Kieran D’Arcy has told LFE how he made the transition from player to full-time NHS Physiotherapist with a little help from The Professional Footballers’ Association and Salford University.
Released by Premier League bound Blackpool in 2010, D’Arcy elected to continue his studies. He took a place on The PFA’s Physiotherapy course at Salford University and graduated in 2014 with the honour of attaining the highest mark across all full and part-time students on the programme.
Kieran D’Arcy turned down the chance to stay in professional football and instead used his academic background to take advantage of The PFA’s longstanding relationship with Salford University by enrolling on their BSc (hons) degree course in Physiotherapy.
D’Arcy admitted that the precarious nature of football and the support on offer to those leaving the game through the likes of LFE, The PFA and his club helped sway his decision.
“I started on the course after I’d left Blackpool football club and it was really The PFA that helped me make my decision to come to Salford University because of the significant funding that they provide and support they offer,” he said.
“The (then) education officer at Blackpool (Steve Potter) had good contacts, we had a few discussions and it got to the point where it was a case of going into a professional contract or another profession and the PFA funding helped.”
While D’Arcy’s application on the educational elements of his apprenticeship helped support his switch he admits that the degree course proved a challenge.
“I used to think my two-year apprenticeship was demanding but when you come on to the (physiotherapy) course it opens your eyes up further,” D’Arcy explained.
“Four years felt like forty at times. It’s study day in day out, writing essays and going on placements. You see and help patients of all different ages and backgrounds though and it is rewarding.”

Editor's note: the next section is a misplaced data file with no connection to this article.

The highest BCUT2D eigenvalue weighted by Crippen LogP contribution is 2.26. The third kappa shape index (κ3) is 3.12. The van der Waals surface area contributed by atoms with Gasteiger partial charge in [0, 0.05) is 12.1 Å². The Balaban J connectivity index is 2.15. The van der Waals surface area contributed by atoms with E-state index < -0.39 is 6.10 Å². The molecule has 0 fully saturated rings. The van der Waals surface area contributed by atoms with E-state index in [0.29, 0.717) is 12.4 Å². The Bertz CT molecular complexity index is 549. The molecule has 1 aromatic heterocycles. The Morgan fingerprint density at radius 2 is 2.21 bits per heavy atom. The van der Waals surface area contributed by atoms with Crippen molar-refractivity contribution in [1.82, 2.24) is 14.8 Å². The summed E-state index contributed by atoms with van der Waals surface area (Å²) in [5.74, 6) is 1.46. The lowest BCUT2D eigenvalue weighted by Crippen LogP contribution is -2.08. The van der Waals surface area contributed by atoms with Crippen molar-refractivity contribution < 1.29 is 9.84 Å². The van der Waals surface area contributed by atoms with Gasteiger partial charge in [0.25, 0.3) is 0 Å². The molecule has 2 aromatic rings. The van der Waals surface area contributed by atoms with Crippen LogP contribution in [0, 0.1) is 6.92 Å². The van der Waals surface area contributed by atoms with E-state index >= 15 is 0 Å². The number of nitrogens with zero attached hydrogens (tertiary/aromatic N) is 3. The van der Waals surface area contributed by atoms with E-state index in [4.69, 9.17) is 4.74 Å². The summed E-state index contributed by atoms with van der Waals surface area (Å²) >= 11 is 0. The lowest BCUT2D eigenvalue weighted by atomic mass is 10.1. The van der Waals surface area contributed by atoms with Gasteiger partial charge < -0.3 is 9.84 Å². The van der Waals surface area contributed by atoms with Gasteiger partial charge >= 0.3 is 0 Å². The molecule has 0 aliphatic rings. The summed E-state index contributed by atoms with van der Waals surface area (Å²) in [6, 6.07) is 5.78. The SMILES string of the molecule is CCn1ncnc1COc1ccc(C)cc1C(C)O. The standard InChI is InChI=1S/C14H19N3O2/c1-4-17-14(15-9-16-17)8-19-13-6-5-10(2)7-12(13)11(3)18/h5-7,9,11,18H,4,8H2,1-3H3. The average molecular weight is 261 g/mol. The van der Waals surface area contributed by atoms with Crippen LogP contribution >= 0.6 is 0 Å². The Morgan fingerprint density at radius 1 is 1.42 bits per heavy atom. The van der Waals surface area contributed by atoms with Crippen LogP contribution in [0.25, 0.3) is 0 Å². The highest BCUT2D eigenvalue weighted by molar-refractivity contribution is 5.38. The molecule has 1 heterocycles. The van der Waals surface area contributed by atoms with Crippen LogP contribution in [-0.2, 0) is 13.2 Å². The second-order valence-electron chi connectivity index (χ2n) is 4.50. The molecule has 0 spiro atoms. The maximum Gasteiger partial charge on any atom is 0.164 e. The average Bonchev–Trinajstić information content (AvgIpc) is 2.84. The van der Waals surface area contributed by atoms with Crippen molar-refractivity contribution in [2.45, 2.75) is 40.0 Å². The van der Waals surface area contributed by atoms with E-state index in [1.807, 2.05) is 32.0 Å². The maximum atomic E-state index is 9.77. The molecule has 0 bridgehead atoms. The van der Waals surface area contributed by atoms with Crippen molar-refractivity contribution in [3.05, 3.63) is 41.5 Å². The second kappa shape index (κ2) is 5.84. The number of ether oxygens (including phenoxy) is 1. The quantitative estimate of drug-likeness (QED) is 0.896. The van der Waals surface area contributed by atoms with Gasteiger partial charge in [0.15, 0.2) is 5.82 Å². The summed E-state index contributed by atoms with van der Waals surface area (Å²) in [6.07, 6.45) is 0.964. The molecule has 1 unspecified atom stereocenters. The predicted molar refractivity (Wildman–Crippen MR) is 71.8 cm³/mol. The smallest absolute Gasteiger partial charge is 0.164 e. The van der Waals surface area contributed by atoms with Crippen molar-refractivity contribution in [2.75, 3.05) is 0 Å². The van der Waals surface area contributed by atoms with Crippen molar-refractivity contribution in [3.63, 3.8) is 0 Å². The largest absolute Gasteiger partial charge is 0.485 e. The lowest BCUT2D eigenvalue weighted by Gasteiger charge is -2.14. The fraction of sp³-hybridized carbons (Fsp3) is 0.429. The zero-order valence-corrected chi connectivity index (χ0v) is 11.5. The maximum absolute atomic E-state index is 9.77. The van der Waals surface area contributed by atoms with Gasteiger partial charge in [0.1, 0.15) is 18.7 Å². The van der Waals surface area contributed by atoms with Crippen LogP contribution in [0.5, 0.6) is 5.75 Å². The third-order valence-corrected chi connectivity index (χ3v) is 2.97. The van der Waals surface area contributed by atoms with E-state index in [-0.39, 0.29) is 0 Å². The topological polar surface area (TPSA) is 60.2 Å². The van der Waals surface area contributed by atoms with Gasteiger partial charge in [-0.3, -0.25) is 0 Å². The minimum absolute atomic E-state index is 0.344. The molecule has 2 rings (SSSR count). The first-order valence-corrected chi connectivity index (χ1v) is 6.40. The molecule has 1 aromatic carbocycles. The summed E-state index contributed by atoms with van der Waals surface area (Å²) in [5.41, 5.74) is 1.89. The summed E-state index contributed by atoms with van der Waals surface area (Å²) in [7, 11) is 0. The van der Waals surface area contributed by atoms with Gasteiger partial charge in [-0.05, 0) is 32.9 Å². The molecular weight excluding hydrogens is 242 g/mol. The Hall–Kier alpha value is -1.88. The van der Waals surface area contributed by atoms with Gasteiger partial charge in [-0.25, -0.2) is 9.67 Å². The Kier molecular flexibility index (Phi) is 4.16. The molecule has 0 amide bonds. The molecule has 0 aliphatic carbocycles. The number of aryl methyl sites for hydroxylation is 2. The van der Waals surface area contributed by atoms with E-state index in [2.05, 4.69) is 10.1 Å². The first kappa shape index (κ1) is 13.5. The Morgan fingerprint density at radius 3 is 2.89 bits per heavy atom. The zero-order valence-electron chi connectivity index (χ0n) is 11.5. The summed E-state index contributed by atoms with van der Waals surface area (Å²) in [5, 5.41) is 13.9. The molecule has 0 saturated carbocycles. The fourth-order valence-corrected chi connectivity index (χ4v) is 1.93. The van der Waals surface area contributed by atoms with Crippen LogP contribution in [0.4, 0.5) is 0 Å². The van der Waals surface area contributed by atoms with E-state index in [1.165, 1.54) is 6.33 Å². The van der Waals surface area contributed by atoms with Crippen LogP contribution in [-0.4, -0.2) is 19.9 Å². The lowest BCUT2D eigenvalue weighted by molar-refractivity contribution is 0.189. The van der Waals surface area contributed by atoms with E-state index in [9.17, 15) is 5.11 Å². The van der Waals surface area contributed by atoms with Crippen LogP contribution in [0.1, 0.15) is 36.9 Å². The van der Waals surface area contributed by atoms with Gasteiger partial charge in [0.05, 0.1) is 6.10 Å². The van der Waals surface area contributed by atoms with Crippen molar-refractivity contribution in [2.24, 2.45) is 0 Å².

D’Arcy dispelled the myth that footballers achievements cannot translate to academia by gradating with first-class honours degree and attaining the highest mark of all the full and part-time physiotherapy students at the University. That effort was recognised through the receipt of a special merit award and while he is continually asked if he’ll follow dozens of other graduates of the course back in to football he remains delighted by his employment at the Blackpool Victoria Hospital
“I’m currently employed as a permanent rotational physiotherapist in the clinical area of cardiothoracic surgery,” D’Arcy added.
“This involves me working daily on a Cardiac intensive care unit to treat post-surgical patients who have had either cardiac (heart) or thoracic (lung) surgery. I work closely as part of a multidisciplinary team with cardiothoracic surgeons, anaesthetists, critical care nurses, occupational therapists, pharmacists and at times, speech and language therapists, to each provide our input to collaboratively treat individual patients.
“I’m often asked if I want to work back in football but I’ve enjoyed working with people from all different ages and it’s opened my mind and options up.”
“It’s hugely rewarding, when you’re at a football club you automatically think musculoskeletal injuries because that’s all you’ve ever seen but there’s a vast variety of areas involved in physio.
““It’s not all about bones and muscles it’s more than that – coming and working in a hospital environment opens your eyes up to that because a lot of the patients are of a different age group and it’s technically life or death for them and the rewarding thing is that you can help save people’s lives.”